The last few weeks have been largely spent in Core Audio, which is surely coloring my perception of the iPhone SDK. It’s interesting talking to Daniel — author of the Prags’ Cocoa book as well as my editor on their iPhone title — as he’s working with Cocoa’s high-level abstractions, like the wonderful KVC/KVO, while I’m working at an extremely low level, down in Core Audio.

There’s no question it’s colored my perception of the iPhone SDK, to have spent pretty much a month doing mostly C between the streaming media chapter for the book and a Core Audio article for someone else. Over at O’Reilly, I blogged about the suprising primacy of C for serious iPhone development, and the challenges that presents for a generation that knows only C’s cleaned-up successors, like Java and C# (to say nothing of the various scripting languages). At least one of the responses exhorted readers to grow a pair and read K&R, but the more I’ve thought about it, the more I think that may be a bad suggestion. K&R was written for the Unix systems programmer of the late 70’s and early 80’s. It doesn’t cover C99, and many of the standards of that time are surely out of date (for example, why learn 8-bit ASCII null-terminated strings, when the iPhone and Mac programmer should be using Unicode-friendly NSStrings or CFStringRefs). This is an interesting problem, one which I’ll have more to say about later…

The streaming media chapter clocks in around 35 pages. Daniel wondered if it might be too inclusive, but I think the length just comes from the nature of Core Audio: involved and verbose. The chapter really only addresses three tasks: recording with an Audio Queue, playing with an Audio Queue (which is less important now that we have AVAudioPlayer, but which is still needed for playing anything other than local files), and converting between formats. On the latter, there’s been precious little written in the public eye: Googling for ExtAudioFileCreateWithURL produces a whopping 16 unique hits. Still, there’s a risk that this chapter is too involved and of use to too few people… it’ll be in the next beta and tech review, but it might not suit the overall goals of the book. If we cut it, I’ll probably look to repurpose it somehow (maybe I can pitch the “Big Ass Mac and iPhone Media book” dream project, the one that covers Core Audio, Core Video, and QTKit).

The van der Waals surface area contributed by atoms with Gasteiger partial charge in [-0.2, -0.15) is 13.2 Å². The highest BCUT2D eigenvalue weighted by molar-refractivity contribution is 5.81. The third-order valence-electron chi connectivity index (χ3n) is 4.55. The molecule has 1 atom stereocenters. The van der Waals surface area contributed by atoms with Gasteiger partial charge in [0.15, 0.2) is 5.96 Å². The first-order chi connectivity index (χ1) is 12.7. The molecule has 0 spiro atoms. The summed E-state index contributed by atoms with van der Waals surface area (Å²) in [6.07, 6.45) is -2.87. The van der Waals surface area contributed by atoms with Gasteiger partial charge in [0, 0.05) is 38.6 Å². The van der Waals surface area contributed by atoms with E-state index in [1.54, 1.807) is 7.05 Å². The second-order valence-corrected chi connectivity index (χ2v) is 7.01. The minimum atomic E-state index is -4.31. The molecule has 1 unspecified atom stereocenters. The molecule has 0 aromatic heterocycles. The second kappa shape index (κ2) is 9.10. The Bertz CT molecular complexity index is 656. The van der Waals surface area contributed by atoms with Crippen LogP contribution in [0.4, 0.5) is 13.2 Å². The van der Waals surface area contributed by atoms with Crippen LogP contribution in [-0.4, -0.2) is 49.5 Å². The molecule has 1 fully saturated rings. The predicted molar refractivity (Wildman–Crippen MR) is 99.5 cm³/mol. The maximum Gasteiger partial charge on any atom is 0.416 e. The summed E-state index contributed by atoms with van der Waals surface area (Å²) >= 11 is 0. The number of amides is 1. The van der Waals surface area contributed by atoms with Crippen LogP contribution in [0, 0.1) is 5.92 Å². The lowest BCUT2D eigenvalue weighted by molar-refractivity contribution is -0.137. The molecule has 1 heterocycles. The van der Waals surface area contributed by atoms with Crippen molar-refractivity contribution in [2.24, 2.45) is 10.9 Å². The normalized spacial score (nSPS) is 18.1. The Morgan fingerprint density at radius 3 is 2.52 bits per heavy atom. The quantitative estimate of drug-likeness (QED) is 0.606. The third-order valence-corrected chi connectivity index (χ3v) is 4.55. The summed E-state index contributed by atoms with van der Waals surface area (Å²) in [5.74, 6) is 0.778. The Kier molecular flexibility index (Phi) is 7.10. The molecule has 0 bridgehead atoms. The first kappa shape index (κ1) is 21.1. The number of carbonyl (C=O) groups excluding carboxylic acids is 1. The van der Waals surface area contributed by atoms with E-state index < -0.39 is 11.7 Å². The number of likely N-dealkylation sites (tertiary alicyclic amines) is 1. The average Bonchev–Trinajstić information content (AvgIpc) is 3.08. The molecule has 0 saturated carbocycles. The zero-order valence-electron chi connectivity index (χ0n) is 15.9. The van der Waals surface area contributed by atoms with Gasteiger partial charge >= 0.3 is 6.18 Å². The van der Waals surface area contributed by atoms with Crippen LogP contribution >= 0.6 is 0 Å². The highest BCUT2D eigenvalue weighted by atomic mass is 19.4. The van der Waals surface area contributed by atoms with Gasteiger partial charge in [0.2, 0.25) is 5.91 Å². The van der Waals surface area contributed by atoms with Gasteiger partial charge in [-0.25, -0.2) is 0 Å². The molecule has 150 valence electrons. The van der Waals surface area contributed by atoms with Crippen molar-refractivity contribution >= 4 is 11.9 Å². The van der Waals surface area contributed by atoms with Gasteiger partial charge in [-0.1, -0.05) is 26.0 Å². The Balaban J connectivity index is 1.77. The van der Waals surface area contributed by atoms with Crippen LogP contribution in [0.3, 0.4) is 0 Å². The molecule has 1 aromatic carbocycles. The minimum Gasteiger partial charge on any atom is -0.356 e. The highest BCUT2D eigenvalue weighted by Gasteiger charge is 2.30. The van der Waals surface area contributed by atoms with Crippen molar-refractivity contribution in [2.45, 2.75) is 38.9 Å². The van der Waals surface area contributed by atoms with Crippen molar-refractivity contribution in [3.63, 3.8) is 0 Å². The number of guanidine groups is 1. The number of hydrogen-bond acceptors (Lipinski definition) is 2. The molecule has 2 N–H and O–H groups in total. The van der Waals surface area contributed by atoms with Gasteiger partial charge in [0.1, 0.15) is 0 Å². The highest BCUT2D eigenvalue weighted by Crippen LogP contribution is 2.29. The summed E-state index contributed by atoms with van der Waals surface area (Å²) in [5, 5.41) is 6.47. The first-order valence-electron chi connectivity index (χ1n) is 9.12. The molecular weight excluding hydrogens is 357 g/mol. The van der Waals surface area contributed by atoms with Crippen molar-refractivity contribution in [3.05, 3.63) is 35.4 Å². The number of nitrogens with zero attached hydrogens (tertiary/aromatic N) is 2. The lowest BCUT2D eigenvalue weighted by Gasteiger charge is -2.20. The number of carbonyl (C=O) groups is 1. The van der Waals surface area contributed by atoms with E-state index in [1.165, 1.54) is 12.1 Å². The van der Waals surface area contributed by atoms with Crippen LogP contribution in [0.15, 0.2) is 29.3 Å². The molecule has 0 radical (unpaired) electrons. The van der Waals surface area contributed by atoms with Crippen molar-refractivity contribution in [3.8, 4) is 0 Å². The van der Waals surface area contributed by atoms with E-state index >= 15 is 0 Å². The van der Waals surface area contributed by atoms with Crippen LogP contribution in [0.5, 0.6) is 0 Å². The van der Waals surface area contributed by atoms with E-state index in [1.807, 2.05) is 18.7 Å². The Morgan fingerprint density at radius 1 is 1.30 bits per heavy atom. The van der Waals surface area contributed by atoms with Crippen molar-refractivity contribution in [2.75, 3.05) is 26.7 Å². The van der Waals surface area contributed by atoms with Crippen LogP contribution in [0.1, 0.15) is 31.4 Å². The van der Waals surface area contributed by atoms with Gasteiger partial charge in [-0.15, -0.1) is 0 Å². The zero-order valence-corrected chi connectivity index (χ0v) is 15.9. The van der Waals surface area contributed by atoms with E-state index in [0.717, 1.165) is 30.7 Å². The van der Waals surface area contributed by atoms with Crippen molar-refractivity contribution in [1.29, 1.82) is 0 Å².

The article goes lower than Audio Queue and Extended Audio Files, down to the RemoteIO audio unit, in order to get really low-latency audio. MIchael Tyson has a great blog on recording with RemoteIO, but for this example, I’m playing low-latency audio, by generating samples on the fly (I actually reused some sine wave code from the QuickTime for Java book, though that example wrote samples to a file whereas this one fills a 1 KB buffer for immediate playback).

Amusingly, after switching from easy-to-compute square waves to nicer sounding sine waves, I couldn’t figure out why I wasn’t getting sound… until I took out a logging statement and it started working. Presumably, the expense of the logging caused me to miss the audio unit’s deadlines.

Working at this level has me rethinking whether a media API of this richness and power could ever have worked in Java. It’s not just Sun’s material disinterest and lack of credibility in media, it’s also the fact that latency is death at the low levels that I’m working in right now, and there’s no user who would understand why their audio had pauses and dropouts because the VM needed to take a break for garbage collection. If Java ever did get serious about low-latency media, would we have to assume use of real-time Java?

I’m amazed I haven’t had more memory related crashes than I have. I felt dirty using pointer math to fill a buffer with samples, but it works, and that’s the right approach for the job and the idioms of C and Core Audio. After a month of mostly C, I think I’m getting comfortable with it again. After I struggled with this stuff a year ago, it’s getting a lot easier. When I have time, maybe I’ll start over on the web radio client and actually get it working.

Next up: finishing the low-latency article, fixing an unthinkable number of errata on the book (I haven’t looked in a while, and I dread how much I’ll need to fix), then onto AU Graph Services and mixing.

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